HELENA — The president of a medical marijuana advocacy group said Friday that he will remain in that position despite a judge's order that he no longer use the drug.
Chris Lindsey was sentenced in Missoula to five years of probation and ordered not to use marijuana after pleading guilty to conspiracy to maintain a drug premises for his role in a dispensary raided in 2011.
Lindsey was one of four partners in Montana Cannabis, a dispensary with locations across the state that was raided in a federal crackdown on large pot operations.
Lindsey also is an attorney and president of the Montana Cannabis Industry Association, an advocacy group that filed a lawsuit against medical marijuana restrictions passed by the Legislature in 2011. The group also organized a voter referendum that failed to recall the law.
U.S. District Judge Dana Christensen ordered Lindsey to undergo regular drug testing, complete 200 hours of community service, stay away from firearms and forfeit $288,000 in bank accounts held under the name Montana Caregivers Association.
Lindsey said he intends to remain as the head of Montana Cannabis Industry Association and has the blessing of its board.
"I've been a passionate and I hope an effective advocate over the past year, and I plan to continue to do so," he said. "It changed my life, and I know many people whose lives were improved and that's not going to change."
He said he stopped using marijuana last year because he did not like how it made him lightheaded. He has been treating his ulcerative colitis, an inflammatory disease that affects the lining of the large intestine, with prescription narcotics, instead, he said.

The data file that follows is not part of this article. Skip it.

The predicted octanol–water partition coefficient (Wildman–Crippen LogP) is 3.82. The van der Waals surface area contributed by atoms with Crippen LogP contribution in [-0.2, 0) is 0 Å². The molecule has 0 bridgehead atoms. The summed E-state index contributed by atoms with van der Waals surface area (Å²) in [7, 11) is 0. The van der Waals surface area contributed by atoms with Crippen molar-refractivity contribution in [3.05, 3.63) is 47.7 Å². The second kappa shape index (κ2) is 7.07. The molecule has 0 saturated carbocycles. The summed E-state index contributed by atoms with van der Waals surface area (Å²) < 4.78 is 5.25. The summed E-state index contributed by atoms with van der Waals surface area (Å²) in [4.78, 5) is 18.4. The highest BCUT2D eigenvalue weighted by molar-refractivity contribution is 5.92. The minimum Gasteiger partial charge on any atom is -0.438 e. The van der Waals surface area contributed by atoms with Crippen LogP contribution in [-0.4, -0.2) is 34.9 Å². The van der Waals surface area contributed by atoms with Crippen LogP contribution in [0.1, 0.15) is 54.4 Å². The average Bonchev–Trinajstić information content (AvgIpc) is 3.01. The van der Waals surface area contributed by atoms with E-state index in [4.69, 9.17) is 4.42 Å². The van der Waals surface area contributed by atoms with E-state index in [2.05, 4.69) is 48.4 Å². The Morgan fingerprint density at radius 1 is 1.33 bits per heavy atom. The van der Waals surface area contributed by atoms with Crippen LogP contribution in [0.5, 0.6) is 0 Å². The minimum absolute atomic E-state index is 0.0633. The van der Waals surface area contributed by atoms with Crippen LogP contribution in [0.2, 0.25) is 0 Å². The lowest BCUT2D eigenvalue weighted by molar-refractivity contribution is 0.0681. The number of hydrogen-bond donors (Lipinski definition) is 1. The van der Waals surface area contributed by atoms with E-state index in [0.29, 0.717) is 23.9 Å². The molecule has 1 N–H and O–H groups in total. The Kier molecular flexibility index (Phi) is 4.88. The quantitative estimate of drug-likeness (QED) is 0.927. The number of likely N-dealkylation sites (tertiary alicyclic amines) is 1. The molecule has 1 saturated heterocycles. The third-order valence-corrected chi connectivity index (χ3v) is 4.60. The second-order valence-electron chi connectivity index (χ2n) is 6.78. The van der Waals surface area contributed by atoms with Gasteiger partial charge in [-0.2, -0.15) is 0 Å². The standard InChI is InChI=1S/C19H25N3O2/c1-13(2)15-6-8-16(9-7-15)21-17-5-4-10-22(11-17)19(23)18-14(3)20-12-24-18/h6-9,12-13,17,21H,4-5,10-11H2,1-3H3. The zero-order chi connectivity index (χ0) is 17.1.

Lindsey's conviction also may mean trouble for his status as a practicing attorney, according to the state Office of Disciplinary Counsel, which investigates complaints against lawyers.
A commission will recommend a penalty that could mean disbarment, suspension, public censure or some other form of discipline that ultimately will be decided by the Montana Supreme Court, Chief Disciplinary Counsel Shaun Thompson said.
Lobbyist Thomas Daubert, another partner in Montana Cannabis, previously was sentenced to probation. Partner Richard Flor of Miles City died in federal custody in August.
Partner Chris Williams, the only marijuana provider arrested in the crackdown to go to trial, was found guilty of eight drug and weapons charges. He made a post-conviction plea deal with prosecutors and faces a mandatory minimum of five years when he is sentenced on Feb. 1.